Wednesday, 23 May 2007

Men: our narrow window of opportunity with women

This blog was initially intended to be about me throwing my concerns out of my mind into the pool that is the internet. However, it has gone off in a rather different direction, and tempted by the fact that I note journalists now look for blogged responses to developments in current affairs I have moved from my own life to broader concerns. This has been beneficial as it has got many things that had been milling around in my mind, out of it. Yet, now I feel that as I encounter more crises in my life I should return (briefly) to the more personal function of the blog.

As you will know I have felt under siege recently. The combination of rising utility bills, poor service when trying to get things sorted for my house, the £14,000 bill from Newham Council, the ongoing bullying of three of my work colleagues, all have been weighing heavily on me. There is now an additional factor, though in fact probably one which has been around for a while but I have neglected, so it is time to turn to it.

Some background. I am 39 and until I was 37 I had never lived with anyone. I had had housemates but I had never shared a house just with a 'partner' (in the UK people have tried to get this term to cover anyone you live with on an intimate basis and are not married to, though it retains connotations of a homosexual partner, even though now gays can marry too; in my case, she is a woman). I had been terribly shy throughout school and college made worse by scarring on my body which I feared would put off any potential girlfriends. At university I always seem to be chasing after a woman just after she (unbeknown to me) had just found a boyfriend. So I reached my early 20s with lots of female friends but absolutely no experience of anything; this is not all that uncommon, despite the media hype, 40% of UK students leave universities as virgins. Clearly it was something that made me unhappy, but at the time I did not realise the extent to which I had missed the window of opportunity for good.

Throughout my 20s and 30s I sought relationships with women and especially living in London had quite a few dates and relationships lasting a few months, but nothing too substantial. My opinion of myself was low, so when a rival appeared on the scene I would always bow out leaving the woman to him. Now, too late, I have read all this stuff about how you should be cocky and confident, but I thought I should just be myself and be 'nice'. That was a huge mistake, women do not like or want men like that at all. (I realise now that for the woman I had brief relationships with I was the 'rebound' man, ideal for restoring their confidence after a divorce or some other incident, but once back on their feet they no longer needed or wanted me.) My self-esteem was further dented by women demanding I apologise for asking them out for a drink, as they were so offended that I even considered myself in their league. I did keep bouncing back and kept asking, but with minimal success compared to the number of knock-backs. I assumed that my life would be better if I could only find the right woman and then live with her, I was deluded.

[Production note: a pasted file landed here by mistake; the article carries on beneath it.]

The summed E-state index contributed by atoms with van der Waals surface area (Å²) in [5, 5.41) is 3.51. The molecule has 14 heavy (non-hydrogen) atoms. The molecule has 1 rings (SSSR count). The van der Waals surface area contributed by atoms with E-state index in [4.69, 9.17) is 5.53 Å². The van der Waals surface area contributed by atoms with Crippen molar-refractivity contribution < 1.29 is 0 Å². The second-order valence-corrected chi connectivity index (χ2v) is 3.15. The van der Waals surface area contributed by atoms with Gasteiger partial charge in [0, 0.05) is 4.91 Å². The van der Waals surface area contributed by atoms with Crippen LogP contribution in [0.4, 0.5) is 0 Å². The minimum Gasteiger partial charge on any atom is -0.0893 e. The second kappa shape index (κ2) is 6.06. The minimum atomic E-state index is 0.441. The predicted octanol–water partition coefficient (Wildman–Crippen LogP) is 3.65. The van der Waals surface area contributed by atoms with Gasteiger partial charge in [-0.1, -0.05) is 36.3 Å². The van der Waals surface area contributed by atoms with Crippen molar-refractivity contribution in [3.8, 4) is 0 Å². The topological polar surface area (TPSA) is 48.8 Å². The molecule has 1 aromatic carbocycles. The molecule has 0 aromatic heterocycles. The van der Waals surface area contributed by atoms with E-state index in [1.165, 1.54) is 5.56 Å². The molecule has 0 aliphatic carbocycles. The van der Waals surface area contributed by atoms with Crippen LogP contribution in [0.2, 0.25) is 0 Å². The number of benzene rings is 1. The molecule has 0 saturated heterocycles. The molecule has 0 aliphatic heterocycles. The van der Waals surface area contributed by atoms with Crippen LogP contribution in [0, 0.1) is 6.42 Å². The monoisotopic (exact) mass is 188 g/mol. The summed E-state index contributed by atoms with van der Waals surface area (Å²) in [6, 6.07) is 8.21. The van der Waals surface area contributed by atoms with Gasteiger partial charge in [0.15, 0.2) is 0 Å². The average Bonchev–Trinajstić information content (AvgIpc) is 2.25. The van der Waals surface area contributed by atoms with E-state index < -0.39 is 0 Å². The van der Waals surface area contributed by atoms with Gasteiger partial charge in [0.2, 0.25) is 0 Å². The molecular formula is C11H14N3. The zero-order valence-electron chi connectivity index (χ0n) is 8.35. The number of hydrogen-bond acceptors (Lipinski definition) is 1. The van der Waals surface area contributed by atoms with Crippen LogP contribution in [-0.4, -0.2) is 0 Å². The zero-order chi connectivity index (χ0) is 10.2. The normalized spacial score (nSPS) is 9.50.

So, with lack of success of finding Ms. Right, I continued living with flatmates or on my own. I thought wrongly that that was a plus because I could keep house, unlike many other men. In the meantime encountered the problem that most men living alone in the UK experience, you are now considered the modern day witches, and a single man in a house in many people's minds simply means a child molestor; particularly an attitude in Milton Keynes which has a birth rate much higher than the UK average and is painfully family orientated.

As I aged, I found that my lack of experience angered women. They assume that by the time you turn 30 you will have lived in a domestic situation with a woman and know exactly what they (not women in general, but that specific woman) want. They also expect you to be very sexually knowledgeable and get angry if you are not. So, my advice to any men aged 16+ is get out there and have sex. Have it with the drunken woman you pick up at closing time in the pub; have it with a long-term female friend even if it means the end of your friendship; have it with any women you can, but make sure you get at least 5-6 partners under your belt before focusing in on the woman you want to live with. Have safe sex, use condoms, but make sure you have sex, certainly before you turn 21, otherwise you will basically have ruled yourself out of having any sex for the rest of your life. Any sexual partner who finds out you have minimal experience will be angry and is liable to dump you instantly (this happened with my first sexual partner). You can lie to her, but she will know and that is it.